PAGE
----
The AlignCare starting line

Published on August 14, 2019

The subsidized veterinary care system AlignCare, out of the Program for Pet Health Equity at the University of Tennessee-Knoxville, is preparing to get off the ground in the next few months with pilot sites that implement the model in their communities.

AlignCare was among the topics discussed during the first Access to Veterinary Care Symposium, hosted by the PPHE, held June 28-29 in Knoxville, Tennessee (see story). Further details, including how much funding each site will receive, how long the pilot program will last, and who will be involved at each site, were not available at press time in late July.

AlignCare is a subsidized veterinary care system that uses incremental veterinary care, facilitates community-based or grassroots funding, and engages social service agencies and social workers to break down barriers to veterinary care for underserved and low-income families, specifically those families on food stamps.

The tentative pilot sites include the following:

  • Asheville, North Carolina.
  • Buffalo, New York
  • Cincinnati, Ohio.
  • Denver.
  • Findlay, Ohio.
  • Houston.
  • Jacksonville, Florida.
  • Knoxville, Tennessee.
  • Miami.
  • Pomona, California.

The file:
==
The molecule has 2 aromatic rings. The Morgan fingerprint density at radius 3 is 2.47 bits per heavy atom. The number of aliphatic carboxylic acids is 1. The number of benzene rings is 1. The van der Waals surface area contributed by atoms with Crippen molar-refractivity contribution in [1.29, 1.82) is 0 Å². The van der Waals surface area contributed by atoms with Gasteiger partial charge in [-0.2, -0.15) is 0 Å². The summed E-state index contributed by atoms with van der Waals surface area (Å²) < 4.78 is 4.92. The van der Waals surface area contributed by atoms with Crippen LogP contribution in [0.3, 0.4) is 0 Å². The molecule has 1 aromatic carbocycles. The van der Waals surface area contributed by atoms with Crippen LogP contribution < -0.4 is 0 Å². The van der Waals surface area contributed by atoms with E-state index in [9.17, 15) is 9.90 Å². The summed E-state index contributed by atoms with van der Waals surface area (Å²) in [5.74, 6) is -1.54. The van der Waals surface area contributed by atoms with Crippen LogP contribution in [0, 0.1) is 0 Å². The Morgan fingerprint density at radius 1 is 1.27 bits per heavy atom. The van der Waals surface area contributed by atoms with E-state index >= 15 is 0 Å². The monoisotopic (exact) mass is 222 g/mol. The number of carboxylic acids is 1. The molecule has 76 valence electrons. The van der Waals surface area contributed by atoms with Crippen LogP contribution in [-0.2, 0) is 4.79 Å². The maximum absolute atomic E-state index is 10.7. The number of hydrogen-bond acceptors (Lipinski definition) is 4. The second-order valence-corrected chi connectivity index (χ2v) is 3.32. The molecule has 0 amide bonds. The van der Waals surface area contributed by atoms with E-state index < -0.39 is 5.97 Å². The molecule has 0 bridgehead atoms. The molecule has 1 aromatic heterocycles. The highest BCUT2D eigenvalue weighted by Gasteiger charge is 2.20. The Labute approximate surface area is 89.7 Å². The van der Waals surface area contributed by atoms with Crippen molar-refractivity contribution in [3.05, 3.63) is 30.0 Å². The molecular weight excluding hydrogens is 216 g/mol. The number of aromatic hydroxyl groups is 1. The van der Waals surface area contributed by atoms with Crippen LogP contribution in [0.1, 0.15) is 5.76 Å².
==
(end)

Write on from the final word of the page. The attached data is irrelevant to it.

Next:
• Phoenix.
  • Raleigh-Durham, North Carolina.

Knoxville, Tennessee, will likely be the first community to offer AlignCare to low-income families that need veterinary care for their pets, but Asheville, North Carolina, and Jacksonville, Florida, are among the other areas that may begin implementing the program soon, according to Dr. Michael Blackwell, PPHE director. The PPHE is also looking for parallel sites that are interested in getting AlignCare off the ground but will not be listed as official pilot sites.

Plus, the PPHE is encouraging social workers interested in working with veterinarians to complete the 500 hours required to obtain the UT veterinary social worker certificate. Mental health professionals working in pilot site areas can apply for a scholarship that covers the cost of the certificate.

The handbook the pilot sites are working from will be used as a guide to get the program going in their communities. It will be available to the public by the fall, according to Dr. Blackwell.


Get more information about the University of Tennessee's Veterinary Social Work Certificate Program for social workers, and about the report "Access to Veterinary Care: Barriers, Current Practices, and Public Policy" from the university's Program for Pet Health Equity.


Related JAVMA content:

Veterinary care for all (Sep. 1, 2019)

Report outlines barriers to accessing veterinary care, possible solutions (Feb. 15, 2019)

$2.8M grant to aid access to veterinary care (Sept. 15, 2018)

Coalition wants veterinary access for economically at-risk pets (Dec. 01, 2016)

Back to Basics (Dec. 01, 2016)